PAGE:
Watch: Full 50-minute ‘A Year with Armin van Buuren’ movie

As Dutch trance titan Armin van Buuren put it to inthemix this year: “I’ve never been more productive than I am now.” Judging by the relentless activity condensed into the new documentary, A Year with Armin van Buuren, he’s wasn’t exaggerating. Filmed in the lead-up to the birth of his daughter in July 2011, the movie documents the DJ’s level-headed commitment to his A State Of Trance radio show and non-stop tour schedule, while also venturing into his home life.

“Trance music has a special effect on people,” Armin says early in the doco. “It unites them in a way I’ve never seen with other types of music. It makes them ecstatic and has an almost religious effect. It’s extraordinary.” There’s certainly plenty of evidence of that across the 50 minutes, with an ecstatic turnout for the opening night of his Space Ibiza residency (Armin tells of his first experience on the island, doing the “graveyard shift” after Judge Jules at Eden), packed-out arenas on the A State Of Trance 500 tour and one acolyte reduced to tears. The movie also takes us to the childhood bedroom where Armin made Blue Fear and shows his process in the studio alongside Ferry Corsten.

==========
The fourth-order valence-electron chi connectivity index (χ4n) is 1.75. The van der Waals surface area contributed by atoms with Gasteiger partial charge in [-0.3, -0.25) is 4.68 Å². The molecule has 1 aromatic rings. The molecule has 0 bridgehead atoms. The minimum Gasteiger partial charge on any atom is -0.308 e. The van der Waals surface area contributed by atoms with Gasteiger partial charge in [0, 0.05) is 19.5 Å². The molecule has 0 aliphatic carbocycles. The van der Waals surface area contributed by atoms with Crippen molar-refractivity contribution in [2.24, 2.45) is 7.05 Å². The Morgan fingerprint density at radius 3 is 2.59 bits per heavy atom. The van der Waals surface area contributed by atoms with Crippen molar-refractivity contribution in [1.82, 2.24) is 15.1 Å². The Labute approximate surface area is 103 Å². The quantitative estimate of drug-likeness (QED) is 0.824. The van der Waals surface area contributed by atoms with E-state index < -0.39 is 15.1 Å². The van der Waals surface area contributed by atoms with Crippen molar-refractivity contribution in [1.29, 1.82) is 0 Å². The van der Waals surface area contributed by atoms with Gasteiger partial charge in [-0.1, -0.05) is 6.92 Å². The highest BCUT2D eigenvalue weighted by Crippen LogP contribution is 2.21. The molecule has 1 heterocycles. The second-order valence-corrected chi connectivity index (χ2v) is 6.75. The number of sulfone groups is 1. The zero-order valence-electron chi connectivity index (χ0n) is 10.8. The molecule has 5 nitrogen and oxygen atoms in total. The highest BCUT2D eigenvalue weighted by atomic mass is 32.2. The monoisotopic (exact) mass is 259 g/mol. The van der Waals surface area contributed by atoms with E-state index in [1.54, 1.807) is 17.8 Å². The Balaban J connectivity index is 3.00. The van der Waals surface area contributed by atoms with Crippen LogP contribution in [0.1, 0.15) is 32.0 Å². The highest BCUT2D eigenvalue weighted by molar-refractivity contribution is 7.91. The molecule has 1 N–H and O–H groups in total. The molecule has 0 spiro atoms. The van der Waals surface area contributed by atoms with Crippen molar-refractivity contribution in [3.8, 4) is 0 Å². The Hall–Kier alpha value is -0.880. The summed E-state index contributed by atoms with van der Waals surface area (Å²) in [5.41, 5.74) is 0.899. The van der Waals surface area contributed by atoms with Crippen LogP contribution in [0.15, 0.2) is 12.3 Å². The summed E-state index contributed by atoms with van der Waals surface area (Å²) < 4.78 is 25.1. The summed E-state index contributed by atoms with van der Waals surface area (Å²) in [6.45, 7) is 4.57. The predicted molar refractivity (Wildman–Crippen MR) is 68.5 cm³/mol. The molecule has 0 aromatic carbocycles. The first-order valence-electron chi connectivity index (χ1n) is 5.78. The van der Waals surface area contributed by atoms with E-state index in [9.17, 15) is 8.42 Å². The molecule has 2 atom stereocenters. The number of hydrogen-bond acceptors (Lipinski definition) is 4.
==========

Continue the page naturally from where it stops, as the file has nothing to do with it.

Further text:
However it’s the glimpses of vulnerability behind the business-like demeanour that are most revealing. “Sometimes he works for over 80 to 90 hours a week,” Armin’s wife Erika says. “He never stops working. He doesn’t like to show his weakness and does everything for his fans.” The balance of touring life and marriage isn’t always easy, as Armin reveals to the camera: “When I get home, I’m tired and cranky. And the woman I love has to suffer.”

In recent interviews, including our own from earlier this year, the DJ has strayed from the well-scripted path and revealed a more pensive mood. The theme continues here. “It’s good to realise I’m spending 95-percent of my life, with people who won’t love me in ten years’ time,” he says in A Year with Armin van Buuren. “They’ll be cheering someone else.” Armin fan or not, this is well worth a watch. Click on the Captions button for subtitles.